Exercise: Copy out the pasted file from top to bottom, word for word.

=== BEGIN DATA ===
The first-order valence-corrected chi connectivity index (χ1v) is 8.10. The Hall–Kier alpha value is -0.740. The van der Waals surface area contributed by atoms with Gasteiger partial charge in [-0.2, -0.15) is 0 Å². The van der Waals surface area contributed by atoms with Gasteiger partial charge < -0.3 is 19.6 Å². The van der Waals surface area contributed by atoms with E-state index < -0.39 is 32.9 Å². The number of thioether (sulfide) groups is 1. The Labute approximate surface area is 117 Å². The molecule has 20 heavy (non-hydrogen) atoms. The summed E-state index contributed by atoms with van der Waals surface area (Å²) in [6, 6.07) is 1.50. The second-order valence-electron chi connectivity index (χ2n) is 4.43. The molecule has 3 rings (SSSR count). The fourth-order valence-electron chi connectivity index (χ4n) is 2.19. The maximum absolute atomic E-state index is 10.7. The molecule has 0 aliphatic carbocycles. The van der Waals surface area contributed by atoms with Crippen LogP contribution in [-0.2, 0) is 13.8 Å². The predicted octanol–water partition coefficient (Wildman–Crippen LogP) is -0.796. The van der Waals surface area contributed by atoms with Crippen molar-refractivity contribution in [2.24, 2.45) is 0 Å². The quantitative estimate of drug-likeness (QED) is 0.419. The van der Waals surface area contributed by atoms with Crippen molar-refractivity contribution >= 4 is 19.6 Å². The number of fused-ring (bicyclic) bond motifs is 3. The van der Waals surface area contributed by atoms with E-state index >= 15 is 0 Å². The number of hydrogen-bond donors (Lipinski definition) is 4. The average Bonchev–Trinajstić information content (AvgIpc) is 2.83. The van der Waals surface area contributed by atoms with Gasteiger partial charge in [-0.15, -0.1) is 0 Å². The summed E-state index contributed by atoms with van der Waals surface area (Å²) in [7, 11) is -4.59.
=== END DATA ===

The first-order valence-corrected chi connectivity index (χ1v) is 8.10. The Hall–Kier alpha value is -0.740. The van der Waals surface area contributed by atoms with Gasteiger partial charge in [-0.2, -0.15) is 0 Å². The van der Waals surface area contributed by atoms with Gasteiger partial charge < -0.3 is 19.6 Å². The van der Waals surface area contributed by atoms with E-state index < -0.39 is 32.9 Å². The number of thioether (sulfide) groups is 1. The Labute approximate surface area is 117 Å². The molecule has 20 heavy (non-hydrogen) atoms. The summed E-state index contributed by atoms with van der Waals surface area (Å²) in [6, 6.07) is 1.50. The second-order valence-electron chi connectivity index (χ2n) is 4.43. The molecule has 3 rings (SSSR count). The fourth-order valence-electron chi connectivity index (χ4n) is 2.19. The maximum absolute atomic E-state index is 10.7. The molecule has 0 aliphatic carbocycles. The van der Waals surface area contributed by atoms with Crippen LogP contribution in [-0.2, 0) is 13.8 Å². The predicted octanol–water partition coefficient (Wildman–Crippen LogP) is -0.796. The van der Waals surface area contributed by atoms with Crippen molar-refractivity contribution in [2.24, 2.45) is 0 Å². The quantitative estimate of drug-likeness (QED) is 0.419. The van der Waals surface area contributed by atoms with Crippen molar-refractivity contribution >= 4 is 19.6 Å². The number of fused-ring (bicyclic) bond motifs is 3. The van der Waals surface area contributed by atoms with E-state index >= 15 is 0 Å². The number of hydrogen-bond donors (Lipinski definition) is 4. The average Bonchev–Trinajstić information content (AvgIpc) is 2.83. The van der Waals surface area contributed by atoms with Gasteiger partial charge in [-0.15, -0.1) is 0 Å². The summed E-state index contributed by atoms with van der Waals surface area (Å²) in [7, 11) is -4.59.